• Every child’s death will be reviewed at a child death review meeting involving practitioners directly involved with the child’s care, prior to being discussed by the Child Death Overview Panel (CDOP) – more clarity will be provided around the aims and nature of these meetings and expectations regarding inviting other practitioners to attend review meetings will also be clarified.
  • Child death review reporting forms will be revised to ensure that child death review meetings send a standard output to CDOPs.
  • For LAC, the ‘Child Death Review Statutory Guidance’ will be amended to clarify which child death review partners are responsible for ensuring review when a LAC is placed in another area. In the section of guidance on child death review partners reviewing the death of non-resident children, the government will further clarify the main groups of children this would apply to.

Transitional guidance

 

In the guidance for LSCBs (published in a transitional version of Working Together to Safeguard Children) new information will be included regarding arrangements for transition. The following was confirmed in relation to the transitional guidance:

  • CDOPs will have a ‘grace period’ of up to four months following the start of the child death review partner arrangements to complete any outstanding death reviews.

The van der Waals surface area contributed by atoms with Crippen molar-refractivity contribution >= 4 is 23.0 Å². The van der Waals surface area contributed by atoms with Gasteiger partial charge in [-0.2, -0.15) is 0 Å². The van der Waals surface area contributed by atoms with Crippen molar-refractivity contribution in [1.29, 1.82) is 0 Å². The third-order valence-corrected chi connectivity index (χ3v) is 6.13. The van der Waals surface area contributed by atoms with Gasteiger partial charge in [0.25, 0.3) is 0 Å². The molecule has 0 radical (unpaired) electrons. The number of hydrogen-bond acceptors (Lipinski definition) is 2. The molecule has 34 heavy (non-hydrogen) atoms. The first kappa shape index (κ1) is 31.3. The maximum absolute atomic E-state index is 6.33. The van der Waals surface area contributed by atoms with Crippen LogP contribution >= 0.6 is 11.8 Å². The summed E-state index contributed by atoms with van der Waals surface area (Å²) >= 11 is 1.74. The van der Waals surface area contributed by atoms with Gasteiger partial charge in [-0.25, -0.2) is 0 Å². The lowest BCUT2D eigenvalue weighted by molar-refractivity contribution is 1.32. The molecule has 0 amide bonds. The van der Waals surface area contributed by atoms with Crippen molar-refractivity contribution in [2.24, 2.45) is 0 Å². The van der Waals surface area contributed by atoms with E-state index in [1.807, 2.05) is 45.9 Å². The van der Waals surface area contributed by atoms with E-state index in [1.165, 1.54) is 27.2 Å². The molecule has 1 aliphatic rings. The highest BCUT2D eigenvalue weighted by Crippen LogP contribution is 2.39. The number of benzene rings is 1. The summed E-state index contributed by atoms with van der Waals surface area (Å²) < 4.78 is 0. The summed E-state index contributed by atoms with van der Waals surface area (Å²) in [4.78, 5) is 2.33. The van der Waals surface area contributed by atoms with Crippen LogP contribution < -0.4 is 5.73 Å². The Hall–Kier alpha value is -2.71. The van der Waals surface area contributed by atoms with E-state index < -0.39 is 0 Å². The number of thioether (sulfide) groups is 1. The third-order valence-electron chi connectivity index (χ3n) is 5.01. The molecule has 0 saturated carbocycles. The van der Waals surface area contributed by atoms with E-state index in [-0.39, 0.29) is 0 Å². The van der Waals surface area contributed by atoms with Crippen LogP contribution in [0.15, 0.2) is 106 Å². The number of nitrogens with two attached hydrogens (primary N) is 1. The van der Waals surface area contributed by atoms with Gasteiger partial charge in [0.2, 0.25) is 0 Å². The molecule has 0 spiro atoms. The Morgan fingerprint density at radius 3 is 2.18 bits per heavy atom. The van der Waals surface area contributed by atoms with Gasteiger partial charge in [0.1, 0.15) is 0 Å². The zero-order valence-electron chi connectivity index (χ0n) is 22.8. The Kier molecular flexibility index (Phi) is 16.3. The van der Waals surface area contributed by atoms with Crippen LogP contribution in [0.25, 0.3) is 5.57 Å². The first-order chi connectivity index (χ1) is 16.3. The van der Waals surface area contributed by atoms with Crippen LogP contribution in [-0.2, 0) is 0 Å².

• LSCBs will have a grace period of up to 12 months following the start of the safeguarding partner arrangements in which to complete and publish outstanding serious case reviews.
  • Safeguarding partners will need to take into consideration information emerging from serious case reviews. The government acknowledges that there may be a number of outstanding complete unpublished serious case reviews, even after the grace period, but in these circumstances, the safeguarding partners will need to consider the next steps.

What’s next?

 

The new regulations will be debated and voted on by both Houses of Parliament in the Spring 2018.

Following this, an updated version of Working Together to Safeguard Children will be published and the new safeguarding arrangements will come into effect. Local areas will have 12 months from the date of commencement to develop and publish their arrangements, and an additional three months to fully implement them.

Bibliography

 

HM Government (2018) ‘Changes to statutory guidance: Working Together to Safeguard Children; and new regulations’